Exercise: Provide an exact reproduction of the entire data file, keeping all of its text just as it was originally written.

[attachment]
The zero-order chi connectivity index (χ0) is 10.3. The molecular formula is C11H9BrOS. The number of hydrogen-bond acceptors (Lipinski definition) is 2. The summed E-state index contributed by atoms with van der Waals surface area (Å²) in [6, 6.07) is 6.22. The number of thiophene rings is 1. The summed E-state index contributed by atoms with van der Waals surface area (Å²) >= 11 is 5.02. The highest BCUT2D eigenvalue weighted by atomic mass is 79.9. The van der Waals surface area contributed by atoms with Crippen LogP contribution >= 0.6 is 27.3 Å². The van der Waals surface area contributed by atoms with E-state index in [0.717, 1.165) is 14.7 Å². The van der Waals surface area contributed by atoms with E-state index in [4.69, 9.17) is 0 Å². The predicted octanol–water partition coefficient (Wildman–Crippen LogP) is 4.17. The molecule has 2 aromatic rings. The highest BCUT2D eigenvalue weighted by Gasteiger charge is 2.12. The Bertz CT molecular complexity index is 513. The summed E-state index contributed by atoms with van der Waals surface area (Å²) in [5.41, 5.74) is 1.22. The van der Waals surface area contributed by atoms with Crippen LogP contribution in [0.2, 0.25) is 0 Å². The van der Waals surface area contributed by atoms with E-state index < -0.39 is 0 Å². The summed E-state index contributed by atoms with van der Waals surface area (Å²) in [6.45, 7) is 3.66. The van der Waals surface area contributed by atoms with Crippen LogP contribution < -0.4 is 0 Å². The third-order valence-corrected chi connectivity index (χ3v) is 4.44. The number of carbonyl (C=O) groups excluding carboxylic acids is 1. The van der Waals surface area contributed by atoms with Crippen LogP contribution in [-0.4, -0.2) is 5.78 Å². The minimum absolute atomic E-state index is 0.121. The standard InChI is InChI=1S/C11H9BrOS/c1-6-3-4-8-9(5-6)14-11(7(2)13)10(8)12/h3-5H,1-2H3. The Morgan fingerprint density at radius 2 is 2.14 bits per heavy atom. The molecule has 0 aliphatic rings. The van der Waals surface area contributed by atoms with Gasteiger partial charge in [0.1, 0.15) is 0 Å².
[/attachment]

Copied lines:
The zero-order chi connectivity index (χ0) is 10.3. The molecular formula is C11H9BrOS. The number of hydrogen-bond acceptors (Lipinski definition) is 2. The summed E-state index contributed by atoms with van der Waals surface area (Å²) in [6, 6.07) is 6.22. The number of thiophene rings is 1. The summed E-state index contributed by atoms with van der Waals surface area (Å²) >= 11 is 5.02. The highest BCUT2D eigenvalue weighted by atomic mass is 79.9. The van der Waals surface area contributed by atoms with Crippen LogP contribution >= 0.6 is 27.3 Å². The van der Waals surface area contributed by atoms with E-state index in [0.717, 1.165) is 14.7 Å². The van der Waals surface area contributed by atoms with E-state index in [4.69, 9.17) is 0 Å². The predicted octanol–water partition coefficient (Wildman–Crippen LogP) is 4.17. The molecule has 2 aromatic rings. The highest BCUT2D eigenvalue weighted by Gasteiger charge is 2.12. The Bertz CT molecular complexity index is 513. The summed E-state index contributed by atoms with van der Waals surface area (Å²) in [5.41, 5.74) is 1.22. The van der Waals surface area contributed by atoms with Crippen LogP contribution in [0.2, 0.25) is 0 Å². The van der Waals surface area contributed by atoms with E-state index < -0.39 is 0 Å². The summed E-state index contributed by atoms with van der Waals surface area (Å²) in [6.45, 7) is 3.66. The van der Waals surface area contributed by atoms with Crippen LogP contribution < -0.4 is 0 Å². The third-order valence-corrected chi connectivity index (χ3v) is 4.44. The number of carbonyl (C=O) groups excluding carboxylic acids is 1. The van der Waals surface area contributed by atoms with Crippen LogP contribution in [-0.4, -0.2) is 5.78 Å². The minimum absolute atomic E-state index is 0.121. The standard InChI is InChI=1S/C11H9BrOS/c1-6-3-4-8-9(5-6)14-11(7(2)13)10(8)12/h3-5H,1-2H3. The Morgan fingerprint density at radius 2 is 2.14 bits per heavy atom. The molecule has 0 aliphatic rings. The van der Waals surface area contributed by atoms with Gasteiger partial charge in [0.1, 0.15) is 0 Å².